Transportation is always cited as a top concern. Yet all programs and initatives offer capital funding, which is not always the problem for transportion systems. Operating funding is one of our top obstacles to facilitate providing transportation for Veterans. Municipal boundries between urban and rural areas also need to be less restrictive.
Living in a rural community, we find the greatest challege our veterans face is finding transportation to the services they need. There is public transportation in only one city. We developed a program to provide volunteer transportation, yet it receives no funding. We rely soley on donations and grants. Rural transportation is a serious issue in allowing our veterans to access medical services, mental health services, ...more »
The Veteran populations of America, young and old, are continuing to access resources and services via their mobile and tablet devices. Yet, many government services and even local community transportation services go unknown to Veterans and their Families as they move to new neighborhoods or attend Military training (if in the National Guard) in distant, unfamiliar geographic areas. Our idea, selfish as it is, is to ...more »
We should discuss how to provide public transportation to all Veterans (at no cost to the Veteran), with fares reimbursed to the transit agencies by the Federal Government. To accomplish this, I suggest we redesign the VA ID Card so that the Federal Government can reimburse Public Transit agencies for providing transit services to all military Veterans. From a policy standpoint, it would be ideal if the reimbursement ...more »
To encourage Veterans to use Public Transportation, I recommend that Congress amend Section 5307(d)(1)(D) of Title 49 of the U.S. Code to include that Veterans presenting military identification cards during the operation of off peak-hour, fixed route service are entitled to travel for half the peak fixed route fare. This will grant non-disabled Veterans the same level of benefit as the elderly, persons with disabilities, ...more »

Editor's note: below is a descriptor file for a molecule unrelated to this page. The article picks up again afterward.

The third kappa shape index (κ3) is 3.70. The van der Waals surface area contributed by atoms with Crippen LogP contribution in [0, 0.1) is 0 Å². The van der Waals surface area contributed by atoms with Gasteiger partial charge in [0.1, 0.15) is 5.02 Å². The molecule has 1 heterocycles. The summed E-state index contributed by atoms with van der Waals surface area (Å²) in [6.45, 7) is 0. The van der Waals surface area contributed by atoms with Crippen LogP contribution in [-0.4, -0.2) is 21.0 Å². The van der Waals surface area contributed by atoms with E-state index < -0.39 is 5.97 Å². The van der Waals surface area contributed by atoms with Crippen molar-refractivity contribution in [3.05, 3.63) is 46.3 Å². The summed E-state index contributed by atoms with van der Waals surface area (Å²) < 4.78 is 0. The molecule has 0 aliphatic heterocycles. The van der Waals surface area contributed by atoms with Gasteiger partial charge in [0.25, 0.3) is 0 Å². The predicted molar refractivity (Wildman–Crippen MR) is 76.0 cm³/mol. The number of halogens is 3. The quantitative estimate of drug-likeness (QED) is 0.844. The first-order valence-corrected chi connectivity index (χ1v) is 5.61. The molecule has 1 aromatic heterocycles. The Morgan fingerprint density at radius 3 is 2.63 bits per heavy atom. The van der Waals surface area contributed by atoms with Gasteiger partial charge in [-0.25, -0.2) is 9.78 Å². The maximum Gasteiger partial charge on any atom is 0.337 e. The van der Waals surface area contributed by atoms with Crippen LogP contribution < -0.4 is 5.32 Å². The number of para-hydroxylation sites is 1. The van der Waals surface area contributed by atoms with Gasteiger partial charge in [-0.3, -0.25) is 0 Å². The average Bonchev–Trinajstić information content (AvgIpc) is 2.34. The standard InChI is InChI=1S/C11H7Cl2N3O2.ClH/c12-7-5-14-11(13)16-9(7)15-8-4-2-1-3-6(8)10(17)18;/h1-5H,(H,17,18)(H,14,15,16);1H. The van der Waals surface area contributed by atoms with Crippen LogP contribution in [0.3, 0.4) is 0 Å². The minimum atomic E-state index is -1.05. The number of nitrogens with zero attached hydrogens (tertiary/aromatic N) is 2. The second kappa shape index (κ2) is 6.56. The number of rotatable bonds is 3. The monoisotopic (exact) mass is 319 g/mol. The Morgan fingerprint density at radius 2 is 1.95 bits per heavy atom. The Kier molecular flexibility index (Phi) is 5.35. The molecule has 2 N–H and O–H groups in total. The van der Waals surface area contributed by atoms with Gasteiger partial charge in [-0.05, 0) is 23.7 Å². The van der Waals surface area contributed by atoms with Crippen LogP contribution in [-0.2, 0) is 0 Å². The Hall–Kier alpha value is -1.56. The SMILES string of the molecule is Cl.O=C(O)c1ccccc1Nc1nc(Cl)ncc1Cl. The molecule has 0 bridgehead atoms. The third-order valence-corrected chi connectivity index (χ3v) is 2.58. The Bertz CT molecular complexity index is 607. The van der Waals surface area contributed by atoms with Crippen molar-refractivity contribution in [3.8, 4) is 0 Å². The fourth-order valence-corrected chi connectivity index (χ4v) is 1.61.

How are veterans and/or military families dealing with transportation where there is no such thing as public transportation?
My experience has been that it is very difficult to find who to talk to within veterans organizations. I have talked to different veterans organizations, VSOs, Dept. of VA and VA hospitals and they all have differing views on transportation and what can and needs to be done. There is a movement to create mobility managers and new accessible transportation programs within veteran systems. Two problems with this are that ...more »
Many people learn to use public transportation with the assistance of a travel trainer. What information to travel trainers need to know to bettr service members of the military community and their families?
Our transit system would love to work directly with the closest VA Hospital so that we can get vets there, but they have so many restrictions that it seems they can't even talk to us. We can't even call them unless we go through a board member who has a military ID. One local group has a van making trips to the hospital, but it's not accessible. We'd like to help with that, but we can't seem to get the communication ...more »
I'm a mobility manager in upstate New York. I have a call center when people can get transportation planning assistance. I recently found out that there is a veterans support group in our area which has a listserve, connecting veterans and allowing them to help each other. Through this list serve, I was able to find a volunteer to assist a rural caller of mine who needed a ride to the grocery store a few times per ...more »
The initiation of a volunteer transportation program was brought about with this goal in mind: transport Polk County residents to any place, at anytime and wherever the destination the individual may need to go. The Central Iowa Shelter & Services VISTA Veterans Outreach Project group factored improved quality of life rides as a major determinant in our decision making processes. By providing a volunteer transportation ...more »
i just read that Regional Valley Transit in Idaho has donated a wheelchair-accessible bus to Parma Senior Center. The Center will use the bus to provide transportation for two primary activities, one of which will be transportation to the Veterans Medical Center.
Is this a model of partnership (public transit and senior center) that it would be helpful to replicate in other communities?